Commentary: Ohio GOP wants voters to give up what little power they still have
Right-wing Ohio Republicans from heavily gerrymandered districts, most of which have more farm animals than people, want to see just how gullible you are.
They want you to go to a "special election" in August — one that will cost the taxpayers of the state about $20 million and create unnecessary headaches for all 88 county boards of elections — and give away part of your ability to change Ohio's constitution.
They want to throw out 111 years of Ohio history and set a new standard for passage of constitutional amendments of 60%.
Since 1912, the standard in Ohio has been 50% plus one for passage of a constitutional amendment.
Suddenly, that is not good enough. Suddenly, for Republicans like Ohio Senate President Matt Huffman of Lima and State Rep. Brian Stewart of Pickaway County, sponsors of the legislation, the bar must be set higher, because of the specious argument that they want to protect Ohio from deep-pocketed "special interests" from hoodwinking Ohio voters with constitutional amendments.
It's nonsense and they know it.
What they want is for a 41% minority to be able to stop any constitutional amendment they don't like.
In other words, if they get their way, 41% of the voters could stop:
- The abortion rights amendment that is likely to be on this November's general election ballot.
- A possible amendment next year to raise Ohio's minimum wage.
- Any change in the method by which Ohio's legislative districts are drawn, after Huffman and his allies made a mockery of the rules that were in place last year.
- Recreational use of marijuana.
- Any kind of gun control legislation.
And pretty much anything else the GOP thought police believe will upset their gerrymandered super-majority in the legislature.
The legislation setting up this 60% plan contains changes in the petition process that would make it virtually impossible for any organization to gather enough signatures to make the ballot.
Only the most deep-pocketed special interests could afford it.
The Ohio Senate version of this bill passed on Wednesday on a party line vote. Huffman always gets his way in his Senate.
The Ohio House version was voted out of committee Wednesday after opposition testimony was cut short, amid chants of shame, shame from opponents. Democrats on the committee walked out of the meeting in disgust with Stewart and the chair, State Rep. Phil Plummer of Dayton.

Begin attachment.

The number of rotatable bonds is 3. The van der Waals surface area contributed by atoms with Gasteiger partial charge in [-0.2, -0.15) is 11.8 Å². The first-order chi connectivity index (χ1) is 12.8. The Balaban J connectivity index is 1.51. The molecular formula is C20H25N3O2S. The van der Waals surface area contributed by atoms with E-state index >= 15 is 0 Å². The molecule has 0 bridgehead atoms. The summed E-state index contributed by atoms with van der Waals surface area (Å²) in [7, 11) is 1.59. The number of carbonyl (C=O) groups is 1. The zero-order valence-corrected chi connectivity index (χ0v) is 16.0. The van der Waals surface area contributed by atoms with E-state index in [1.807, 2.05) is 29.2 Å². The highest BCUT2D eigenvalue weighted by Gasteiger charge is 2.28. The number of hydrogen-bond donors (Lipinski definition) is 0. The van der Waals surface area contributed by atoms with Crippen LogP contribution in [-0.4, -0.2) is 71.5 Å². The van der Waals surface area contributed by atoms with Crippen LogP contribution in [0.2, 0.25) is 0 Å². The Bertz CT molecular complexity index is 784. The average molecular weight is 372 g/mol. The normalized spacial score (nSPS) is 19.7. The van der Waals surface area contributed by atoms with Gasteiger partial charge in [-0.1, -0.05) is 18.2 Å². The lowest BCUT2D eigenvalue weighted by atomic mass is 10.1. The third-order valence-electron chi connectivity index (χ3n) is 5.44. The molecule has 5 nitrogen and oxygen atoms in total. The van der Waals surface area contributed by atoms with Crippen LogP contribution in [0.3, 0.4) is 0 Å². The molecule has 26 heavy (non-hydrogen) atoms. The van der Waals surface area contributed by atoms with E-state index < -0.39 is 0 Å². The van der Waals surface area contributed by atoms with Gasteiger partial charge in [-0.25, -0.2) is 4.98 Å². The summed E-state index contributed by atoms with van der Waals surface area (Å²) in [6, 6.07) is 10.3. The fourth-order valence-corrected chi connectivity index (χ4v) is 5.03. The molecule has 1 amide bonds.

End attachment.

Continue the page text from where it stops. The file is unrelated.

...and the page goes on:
The problem is this bunch has no shame.
With their overwhelming numbers — the product of decades of partisan gerrymandering — they can steamroll over anyone who dares oppose them, like dictators of some Third World junta.
The House has yet to schedule a vote on this 60% rule; and they must have a separate vote on legislation to create this August special election.
Ohio Secretary of State Frank LaRose was beating the drum for the 60% since Stewart introduced it last fall.
LaRose, whose head seems to be on a swivel on a number of issues, was in support of doing away with the August election. Now he's told legislative leaders that he thinks an August election is a swell idea. A statewide issue will bring out more people, he says.
He may be right. But, from his point of view, it may not be the kind of voter he hopes will show up in August.
There are 225 Ohio organizations who are lined up against the 60% plan and they are already gearing up to turn out their members. Only a handful, like the ultra-conservative Center for Christian Values and the Buckeye Firearms Association, are in favor.
"We will show up in droves to vote no," Jen Miller, executive director of the Ohio League of Women Voters, told reporters after Wednesday's House hearing.
Opponents will show up, Miller said, "because this has been our right as citizens for over a century."
What will happen in the House is anybody's guess. They have until May 10 to hold a floor vote.
House Republicans shut this 60% nonsense down when it came up in the lame-duck session last fall. But the Republicans who wouldn't support it then may be warming up to the idea now.
Brian Stewart, the sponsor of House Joint Resolution 1, tipped his hand back in December when he sent out a letter to GOP colleagues saying this venture was all about stopping an abortion rights amendment.
With that admission, the special interests argument went up in a puff of smoke.
For the conservatives in the legislature, the abortion rights amendment, which will likely be on the November ballot, is the most immediate fire they need to put out.
Over the past year, voters in four states have voted to affirm abortion nights — Kansas (59%), Kentucky (52.3%), Montana (52.5%) and Michigan (56.6%).
Every one of them would have gone down to defeat if they had to achieve 60% to be passed.
Holding this election in August was an extreme, desperate response by Huffman to the notion that Ohioans might have opinions different from his own. And any attempt to deviate from what the Republican super-majority wants must be snuffed out.
This is what one-party government is all about. Stifling dissent. Abusing power.
It is hard to imagine the people of Ohio — even in a summertime election — will give away what little power they still have.